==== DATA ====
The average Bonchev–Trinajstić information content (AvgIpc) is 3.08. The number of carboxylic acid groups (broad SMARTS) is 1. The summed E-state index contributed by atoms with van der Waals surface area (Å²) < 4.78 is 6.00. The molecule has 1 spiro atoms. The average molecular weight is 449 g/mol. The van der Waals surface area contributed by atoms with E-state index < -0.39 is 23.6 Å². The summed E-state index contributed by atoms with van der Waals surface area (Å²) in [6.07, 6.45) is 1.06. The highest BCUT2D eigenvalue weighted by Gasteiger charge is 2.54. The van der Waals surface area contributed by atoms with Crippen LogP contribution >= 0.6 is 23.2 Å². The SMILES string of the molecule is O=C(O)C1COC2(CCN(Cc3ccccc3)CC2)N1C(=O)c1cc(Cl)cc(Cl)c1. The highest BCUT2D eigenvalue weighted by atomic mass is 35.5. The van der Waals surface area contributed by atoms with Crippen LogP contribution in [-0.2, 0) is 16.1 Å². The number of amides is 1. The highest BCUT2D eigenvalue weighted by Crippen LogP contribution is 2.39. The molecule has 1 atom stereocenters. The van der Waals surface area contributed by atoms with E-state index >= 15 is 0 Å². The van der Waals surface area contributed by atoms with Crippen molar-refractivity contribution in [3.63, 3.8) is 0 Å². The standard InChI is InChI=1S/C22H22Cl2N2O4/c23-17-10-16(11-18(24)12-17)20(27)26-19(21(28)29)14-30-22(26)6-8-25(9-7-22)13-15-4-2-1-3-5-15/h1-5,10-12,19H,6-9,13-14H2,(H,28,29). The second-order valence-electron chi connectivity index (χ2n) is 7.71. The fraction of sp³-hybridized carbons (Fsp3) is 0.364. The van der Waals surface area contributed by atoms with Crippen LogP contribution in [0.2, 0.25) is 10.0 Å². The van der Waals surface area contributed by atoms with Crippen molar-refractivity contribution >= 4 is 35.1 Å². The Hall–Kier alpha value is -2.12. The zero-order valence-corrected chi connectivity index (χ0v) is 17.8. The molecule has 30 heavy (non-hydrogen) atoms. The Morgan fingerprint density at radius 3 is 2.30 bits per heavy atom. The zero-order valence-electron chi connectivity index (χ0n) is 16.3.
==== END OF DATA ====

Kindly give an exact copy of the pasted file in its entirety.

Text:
The average Bonchev–Trinajstić information content (AvgIpc) is 3.08. The number of carboxylic acid groups (broad SMARTS) is 1. The summed E-state index contributed by atoms with van der Waals surface area (Å²) < 4.78 is 6.00. The molecule has 1 spiro atoms. The average molecular weight is 449 g/mol. The van der Waals surface area contributed by atoms with E-state index < -0.39 is 23.6 Å². The summed E-state index contributed by atoms with van der Waals surface area (Å²) in [6.07, 6.45) is 1.06. The highest BCUT2D eigenvalue weighted by Gasteiger charge is 2.54. The van der Waals surface area contributed by atoms with Crippen LogP contribution >= 0.6 is 23.2 Å². The SMILES string of the molecule is O=C(O)C1COC2(CCN(Cc3ccccc3)CC2)N1C(=O)c1cc(Cl)cc(Cl)c1. The highest BCUT2D eigenvalue weighted by atomic mass is 35.5. The van der Waals surface area contributed by atoms with Crippen LogP contribution in [-0.2, 0) is 16.1 Å². The number of amides is 1. The highest BCUT2D eigenvalue weighted by Crippen LogP contribution is 2.39. The molecule has 1 atom stereocenters. The van der Waals surface area contributed by atoms with E-state index >= 15 is 0 Å². The van der Waals surface area contributed by atoms with Crippen molar-refractivity contribution in [3.63, 3.8) is 0 Å². The standard InChI is InChI=1S/C22H22Cl2N2O4/c23-17-10-16(11-18(24)12-17)20(27)26-19(21(28)29)14-30-22(26)6-8-25(9-7-22)13-15-4-2-1-3-5-15/h1-5,10-12,19H,6-9,13-14H2,(H,28,29). The second-order valence-electron chi connectivity index (χ2n) is 7.71. The fraction of sp³-hybridized carbons (Fsp3) is 0.364. The van der Waals surface area contributed by atoms with Crippen LogP contribution in [0.2, 0.25) is 10.0 Å². The van der Waals surface area contributed by atoms with Crippen molar-refractivity contribution >= 4 is 35.1 Å². The Hall–Kier alpha value is -2.12. The zero-order valence-corrected chi connectivity index (χ0v) is 17.8. The molecule has 30 heavy (non-hydrogen) atoms. The Morgan fingerprint density at radius 3 is 2.30 bits per heavy atom. The zero-order valence-electron chi connectivity index (χ0n) is 16.3.